Nervous laughter into apology: Facebook CEO says sorry

Facebook CEO Mark Zuckerberg used the

Nervous laughter into apology: Facebook CEO says sorry

Some people criticized Zuckerberg for the tone of the tour, which juxtaposed cartoony figures and cheery banter with the storm that severely damaged Puerto Rico late last month, killing more than 30 people and leaving scores of others without essential utilities.

Franklin also teased that Spaces would also be arriving on "other platforms" soon, hopefully meaning the HTC Vive and PlayStation VR are getting in on the fun. So when you do see these 3D objects on your regular PC, you can drag and move the object around with your regular mouse, no VR headset required.

"Reading some of the comments, I realise this wasn't clear, and I'm sorry to anyone this offended".

It suggests Facebook may be unveiling new plans for Spaces during a keynote speech by Zuckerberg, scheduled for 10am PT (1pm ET / 6pm BST) that day. "People talk about cognitive security and there's a strong idea that our thinking to some extent has been hacked by this particularly angry rhetoric that shows up on Twitter Google and Facebook".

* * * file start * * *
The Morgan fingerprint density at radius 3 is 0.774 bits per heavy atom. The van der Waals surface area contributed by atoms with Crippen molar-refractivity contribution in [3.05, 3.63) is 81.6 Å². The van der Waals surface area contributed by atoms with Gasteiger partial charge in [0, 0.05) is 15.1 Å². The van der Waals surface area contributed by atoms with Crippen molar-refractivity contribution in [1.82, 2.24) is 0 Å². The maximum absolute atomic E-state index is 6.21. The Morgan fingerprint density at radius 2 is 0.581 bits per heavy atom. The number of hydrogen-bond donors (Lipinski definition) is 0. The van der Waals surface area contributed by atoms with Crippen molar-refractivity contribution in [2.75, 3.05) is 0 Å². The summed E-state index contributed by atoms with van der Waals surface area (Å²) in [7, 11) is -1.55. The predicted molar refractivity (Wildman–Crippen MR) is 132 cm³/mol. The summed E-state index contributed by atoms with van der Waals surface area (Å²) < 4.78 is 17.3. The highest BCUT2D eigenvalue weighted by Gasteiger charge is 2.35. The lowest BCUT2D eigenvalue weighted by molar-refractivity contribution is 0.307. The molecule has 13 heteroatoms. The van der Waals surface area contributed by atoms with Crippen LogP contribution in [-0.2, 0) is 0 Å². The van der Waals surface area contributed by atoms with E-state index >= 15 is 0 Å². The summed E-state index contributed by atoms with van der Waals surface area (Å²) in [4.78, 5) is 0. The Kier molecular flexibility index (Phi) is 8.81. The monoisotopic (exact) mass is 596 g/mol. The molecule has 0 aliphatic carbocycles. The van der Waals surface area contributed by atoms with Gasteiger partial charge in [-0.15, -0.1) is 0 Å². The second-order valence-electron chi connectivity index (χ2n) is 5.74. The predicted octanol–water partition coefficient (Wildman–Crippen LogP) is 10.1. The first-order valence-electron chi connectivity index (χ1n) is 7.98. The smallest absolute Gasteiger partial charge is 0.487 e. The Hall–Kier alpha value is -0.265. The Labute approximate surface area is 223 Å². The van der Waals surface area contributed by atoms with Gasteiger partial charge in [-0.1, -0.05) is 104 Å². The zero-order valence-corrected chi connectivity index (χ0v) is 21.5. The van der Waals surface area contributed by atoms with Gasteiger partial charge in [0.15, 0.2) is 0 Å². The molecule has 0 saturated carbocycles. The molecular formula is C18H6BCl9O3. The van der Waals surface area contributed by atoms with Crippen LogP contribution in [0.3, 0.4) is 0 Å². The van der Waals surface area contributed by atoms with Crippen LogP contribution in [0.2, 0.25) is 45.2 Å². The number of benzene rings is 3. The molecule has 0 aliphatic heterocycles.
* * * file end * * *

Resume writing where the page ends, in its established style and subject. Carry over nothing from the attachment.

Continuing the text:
"We're on a bridge here, it's flooded, and you can get a sense of some of the damage here that the hurricanes have done", Zuckerberg said as flood waters in Puerto Rico ran past behind the cartoon duo.

In an apology, Zuckerberg pointed out the video was designed to raise awareness about disaster.

Zuckerberg said he plans to "announce some stuff I am not going to announce now" at the upcoming VR conference.

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A screenshot of the video on Facebook showing devastation in Puerto Rico.

The video was panned on social media. Zuckerberg's cartoon avatar looked quite tiny in front of the dog in the living room.

If Facebook had broadcast a VR session to a test audience, someone might have noticed the inappropriate nature of the cartoonish avatars.

Zuckerberg is not the first tech billionaire to offer support to Puerto Rico, after Tesla boss Elon Musk said his company could solve the country's energy crisis using solar panels and batteries.

"This street is really flooded", added Mark.

Needless to say, many weren't happy with the use of disaster relief to sell a product.

"Facebook is designed to affect - essentially favour - incendiary material", Kirkpatrick tells The Current's Anna Maria Tremonti. More details on the experience will be available soon.

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